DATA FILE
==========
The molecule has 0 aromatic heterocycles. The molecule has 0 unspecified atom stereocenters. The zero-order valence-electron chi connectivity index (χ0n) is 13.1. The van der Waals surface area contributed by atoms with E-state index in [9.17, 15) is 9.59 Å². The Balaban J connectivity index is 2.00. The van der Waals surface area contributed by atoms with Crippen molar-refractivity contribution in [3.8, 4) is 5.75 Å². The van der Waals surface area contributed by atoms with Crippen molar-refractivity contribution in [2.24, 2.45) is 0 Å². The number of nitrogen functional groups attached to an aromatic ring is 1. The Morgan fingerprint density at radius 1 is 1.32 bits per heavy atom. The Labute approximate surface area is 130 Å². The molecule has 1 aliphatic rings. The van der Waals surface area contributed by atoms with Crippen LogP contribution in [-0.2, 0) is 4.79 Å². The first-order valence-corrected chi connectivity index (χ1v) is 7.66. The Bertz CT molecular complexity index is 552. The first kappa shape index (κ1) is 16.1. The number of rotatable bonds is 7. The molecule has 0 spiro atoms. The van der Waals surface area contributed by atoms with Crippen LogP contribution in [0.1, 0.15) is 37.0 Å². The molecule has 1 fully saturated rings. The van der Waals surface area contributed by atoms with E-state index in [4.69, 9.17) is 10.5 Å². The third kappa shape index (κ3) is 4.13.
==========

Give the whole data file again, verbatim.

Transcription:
The molecule has 0 aromatic heterocycles. The molecule has 0 unspecified atom stereocenters. The zero-order valence-electron chi connectivity index (χ0n) is 13.1. The van der Waals surface area contributed by atoms with E-state index in [9.17, 15) is 9.59 Å². The Balaban J connectivity index is 2.00. The van der Waals surface area contributed by atoms with Crippen molar-refractivity contribution in [3.8, 4) is 5.75 Å². The van der Waals surface area contributed by atoms with Crippen molar-refractivity contribution in [2.24, 2.45) is 0 Å². The number of nitrogen functional groups attached to an aromatic ring is 1. The Morgan fingerprint density at radius 1 is 1.32 bits per heavy atom. The Labute approximate surface area is 130 Å². The molecule has 1 aliphatic rings. The van der Waals surface area contributed by atoms with Crippen LogP contribution in [-0.2, 0) is 4.79 Å². The first-order valence-corrected chi connectivity index (χ1v) is 7.66. The Bertz CT molecular complexity index is 552. The first kappa shape index (κ1) is 16.1. The number of rotatable bonds is 7. The molecule has 0 spiro atoms. The van der Waals surface area contributed by atoms with Crippen LogP contribution in [0.1, 0.15) is 37.0 Å². The molecule has 1 fully saturated rings. The van der Waals surface area contributed by atoms with E-state index in [4.69, 9.17) is 10.5 Å². The third kappa shape index (κ3) is 4.13.